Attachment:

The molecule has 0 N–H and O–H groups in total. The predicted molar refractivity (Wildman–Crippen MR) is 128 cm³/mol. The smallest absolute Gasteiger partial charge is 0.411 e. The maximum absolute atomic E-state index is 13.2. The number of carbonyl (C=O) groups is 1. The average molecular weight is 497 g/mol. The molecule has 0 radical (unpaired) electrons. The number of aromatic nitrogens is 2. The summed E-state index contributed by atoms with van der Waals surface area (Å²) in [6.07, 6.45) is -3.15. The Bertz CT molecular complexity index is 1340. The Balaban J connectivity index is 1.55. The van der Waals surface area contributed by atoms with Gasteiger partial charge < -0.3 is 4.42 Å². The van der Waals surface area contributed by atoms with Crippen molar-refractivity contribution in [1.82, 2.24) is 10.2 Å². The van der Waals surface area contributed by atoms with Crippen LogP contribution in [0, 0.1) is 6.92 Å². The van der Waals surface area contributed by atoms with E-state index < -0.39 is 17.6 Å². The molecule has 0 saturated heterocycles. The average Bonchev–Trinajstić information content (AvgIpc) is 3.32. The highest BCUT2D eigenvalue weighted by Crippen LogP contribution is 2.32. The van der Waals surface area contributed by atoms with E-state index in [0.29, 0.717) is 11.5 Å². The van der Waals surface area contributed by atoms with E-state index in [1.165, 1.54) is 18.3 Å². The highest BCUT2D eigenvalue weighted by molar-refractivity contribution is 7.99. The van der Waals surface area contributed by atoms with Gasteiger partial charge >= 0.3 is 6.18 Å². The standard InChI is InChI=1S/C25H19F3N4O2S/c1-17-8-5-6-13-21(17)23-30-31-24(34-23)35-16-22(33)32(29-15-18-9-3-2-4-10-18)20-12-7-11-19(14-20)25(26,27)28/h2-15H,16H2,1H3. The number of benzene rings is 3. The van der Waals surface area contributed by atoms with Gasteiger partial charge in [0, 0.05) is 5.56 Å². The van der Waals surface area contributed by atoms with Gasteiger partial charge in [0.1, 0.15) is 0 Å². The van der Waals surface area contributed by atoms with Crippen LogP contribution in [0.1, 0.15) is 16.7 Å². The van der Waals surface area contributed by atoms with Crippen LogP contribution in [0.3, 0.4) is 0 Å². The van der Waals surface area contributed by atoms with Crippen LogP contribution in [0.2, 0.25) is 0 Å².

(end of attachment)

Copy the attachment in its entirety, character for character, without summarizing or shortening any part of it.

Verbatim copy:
The molecule has 0 N–H and O–H groups in total. The predicted molar refractivity (Wildman–Crippen MR) is 128 cm³/mol. The smallest absolute Gasteiger partial charge is 0.411 e. The maximum absolute atomic E-state index is 13.2. The number of carbonyl (C=O) groups is 1. The average molecular weight is 497 g/mol. The molecule has 0 radical (unpaired) electrons. The number of aromatic nitrogens is 2. The summed E-state index contributed by atoms with van der Waals surface area (Å²) in [6.07, 6.45) is -3.15. The Bertz CT molecular complexity index is 1340. The Balaban J connectivity index is 1.55. The van der Waals surface area contributed by atoms with Gasteiger partial charge < -0.3 is 4.42 Å². The van der Waals surface area contributed by atoms with Crippen molar-refractivity contribution in [1.82, 2.24) is 10.2 Å². The van der Waals surface area contributed by atoms with Crippen LogP contribution in [0, 0.1) is 6.92 Å². The van der Waals surface area contributed by atoms with E-state index < -0.39 is 17.6 Å². The molecule has 0 saturated heterocycles. The average Bonchev–Trinajstić information content (AvgIpc) is 3.32. The highest BCUT2D eigenvalue weighted by Crippen LogP contribution is 2.32. The van der Waals surface area contributed by atoms with E-state index in [0.29, 0.717) is 11.5 Å². The van der Waals surface area contributed by atoms with E-state index in [1.165, 1.54) is 18.3 Å². The highest BCUT2D eigenvalue weighted by molar-refractivity contribution is 7.99. The van der Waals surface area contributed by atoms with Gasteiger partial charge >= 0.3 is 6.18 Å². The standard InChI is InChI=1S/C25H19F3N4O2S/c1-17-8-5-6-13-21(17)23-30-31-24(34-23)35-16-22(33)32(29-15-18-9-3-2-4-10-18)20-12-7-11-19(14-20)25(26,27)28/h2-15H,16H2,1H3. The number of benzene rings is 3. The van der Waals surface area contributed by atoms with Gasteiger partial charge in [0, 0.05) is 5.56 Å². The van der Waals surface area contributed by atoms with Gasteiger partial charge in [0.1, 0.15) is 0 Å². The van der Waals surface area contributed by atoms with Crippen LogP contribution in [0.1, 0.15) is 16.7 Å². The van der Waals surface area contributed by atoms with Crippen LogP contribution in [0.3, 0.4) is 0 Å². The van der Waals surface area contributed by atoms with Crippen LogP contribution in [0.2, 0.25) is 0 Å².